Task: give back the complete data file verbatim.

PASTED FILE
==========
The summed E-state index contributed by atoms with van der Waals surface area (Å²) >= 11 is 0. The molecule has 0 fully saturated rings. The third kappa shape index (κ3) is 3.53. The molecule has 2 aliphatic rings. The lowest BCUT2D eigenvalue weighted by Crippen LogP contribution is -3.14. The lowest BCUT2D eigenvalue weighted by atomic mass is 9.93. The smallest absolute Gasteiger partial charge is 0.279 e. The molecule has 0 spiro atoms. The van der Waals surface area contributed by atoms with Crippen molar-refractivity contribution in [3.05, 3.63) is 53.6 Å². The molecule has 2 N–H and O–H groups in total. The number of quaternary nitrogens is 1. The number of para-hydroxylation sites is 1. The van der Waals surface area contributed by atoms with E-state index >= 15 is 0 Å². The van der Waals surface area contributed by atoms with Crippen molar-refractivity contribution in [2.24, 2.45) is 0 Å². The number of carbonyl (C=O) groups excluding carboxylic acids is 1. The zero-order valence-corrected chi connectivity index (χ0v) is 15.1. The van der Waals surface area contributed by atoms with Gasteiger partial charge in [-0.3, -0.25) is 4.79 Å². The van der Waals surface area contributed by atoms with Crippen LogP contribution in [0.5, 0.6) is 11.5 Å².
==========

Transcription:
The summed E-state index contributed by atoms with van der Waals surface area (Å²) >= 11 is 0. The molecule has 0 fully saturated rings. The third kappa shape index (κ3) is 3.53. The molecule has 2 aliphatic rings. The lowest BCUT2D eigenvalue weighted by Crippen LogP contribution is -3.14. The lowest BCUT2D eigenvalue weighted by atomic mass is 9.93. The smallest absolute Gasteiger partial charge is 0.279 e. The molecule has 0 spiro atoms. The van der Waals surface area contributed by atoms with Crippen molar-refractivity contribution in [3.05, 3.63) is 53.6 Å². The molecule has 2 N–H and O–H groups in total. The number of quaternary nitrogens is 1. The number of para-hydroxylation sites is 1. The van der Waals surface area contributed by atoms with E-state index >= 15 is 0 Å². The van der Waals surface area contributed by atoms with Crippen molar-refractivity contribution in [2.24, 2.45) is 0 Å². The number of carbonyl (C=O) groups excluding carboxylic acids is 1. The zero-order valence-corrected chi connectivity index (χ0v) is 15.1. The van der Waals surface area contributed by atoms with Gasteiger partial charge in [-0.3, -0.25) is 4.79 Å². The van der Waals surface area contributed by atoms with Crippen LogP contribution in [0.5, 0.6) is 11.5 Å².